The Sydney Business Chamber says Premier Berejiklian’s move to repeal the CBD lock out laws in coming months is the first step to reinvigorating Sydney’s flagging night-time economy, but much more needs to be done to achieve this.
“The 2014 lock out laws have had the unintended consequence of virtually shutting down Sydney’s once vibrant night life. It’s time to boost the economy while creating safe places for after dark enjoyment for all, through a comprehensive raft of measures,” said Katherine O’Regan, Executive Director of the Sydney Business Chamber.
“The lock out laws have negatively impacted business activity, jobs and Sydney’s attractiveness as a major national and international tourist destination. But it’s going to take more than just repealing the laws, we need a holistic approach to create a vibrant night life that’s also safe. The two aren’t mutually exclusive as we see in other global cities.”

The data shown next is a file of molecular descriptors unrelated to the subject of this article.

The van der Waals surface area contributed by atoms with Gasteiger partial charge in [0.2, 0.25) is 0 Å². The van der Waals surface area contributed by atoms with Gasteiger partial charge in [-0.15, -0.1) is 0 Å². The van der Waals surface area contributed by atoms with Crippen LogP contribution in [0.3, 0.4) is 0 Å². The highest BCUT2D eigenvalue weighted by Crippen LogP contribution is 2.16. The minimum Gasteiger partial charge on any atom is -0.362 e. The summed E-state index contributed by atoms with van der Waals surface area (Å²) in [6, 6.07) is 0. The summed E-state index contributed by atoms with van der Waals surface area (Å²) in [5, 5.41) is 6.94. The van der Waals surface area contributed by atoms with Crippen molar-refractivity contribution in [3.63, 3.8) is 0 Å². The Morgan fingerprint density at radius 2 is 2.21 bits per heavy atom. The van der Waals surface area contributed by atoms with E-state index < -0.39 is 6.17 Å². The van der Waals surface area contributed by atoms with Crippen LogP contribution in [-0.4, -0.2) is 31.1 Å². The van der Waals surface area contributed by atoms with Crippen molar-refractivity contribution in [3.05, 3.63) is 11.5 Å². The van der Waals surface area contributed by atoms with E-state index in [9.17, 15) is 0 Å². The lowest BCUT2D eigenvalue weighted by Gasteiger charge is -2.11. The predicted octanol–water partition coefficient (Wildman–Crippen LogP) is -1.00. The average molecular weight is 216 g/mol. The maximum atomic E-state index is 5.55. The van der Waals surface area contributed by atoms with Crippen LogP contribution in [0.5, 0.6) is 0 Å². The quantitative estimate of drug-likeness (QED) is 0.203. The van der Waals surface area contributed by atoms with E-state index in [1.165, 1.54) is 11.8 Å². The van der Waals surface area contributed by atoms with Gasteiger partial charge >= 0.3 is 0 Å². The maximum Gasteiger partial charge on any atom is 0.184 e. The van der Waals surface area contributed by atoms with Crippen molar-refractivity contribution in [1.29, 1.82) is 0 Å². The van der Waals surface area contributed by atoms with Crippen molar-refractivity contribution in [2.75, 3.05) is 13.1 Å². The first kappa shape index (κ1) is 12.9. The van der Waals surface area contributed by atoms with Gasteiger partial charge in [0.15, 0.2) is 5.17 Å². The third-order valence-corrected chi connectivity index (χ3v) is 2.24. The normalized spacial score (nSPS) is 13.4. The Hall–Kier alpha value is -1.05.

“It’s more than just changes around alcohol related venues, it’s about supporting businesses that contribute to the city’s night life including retail, restaurants, arts and cultural activities.”
The Sydney Business Chamber’s recent submission to the Committee on Sydney’s Night Time Economy recommended strong and simultaneous action in four distinct areas:
- improving Sydney’s late-night transport – multi modal
- diversifying nighttime activity – geographically and patronage
- boosting community policing; and
- introducing new restrictions on violent offenders
“Sydney has changed a lot over the past 5 years with the revitalisation of districts including Central, Darling Harbour, Barangaroo and Pyrmont. We’ve also witnessed the advent of ride-sharing services and the soon to be completed light rail, so late night patrons can disperse more quickly and safely – reducing the risk of street violence.”
“Sydney is a great city of opportunity for living, doing business and attracting and entertaining international tourists. Repealing the CBD lock out laws is a critical first step toward realising these opportunities.”
Media contact: David Peters 0413 872 491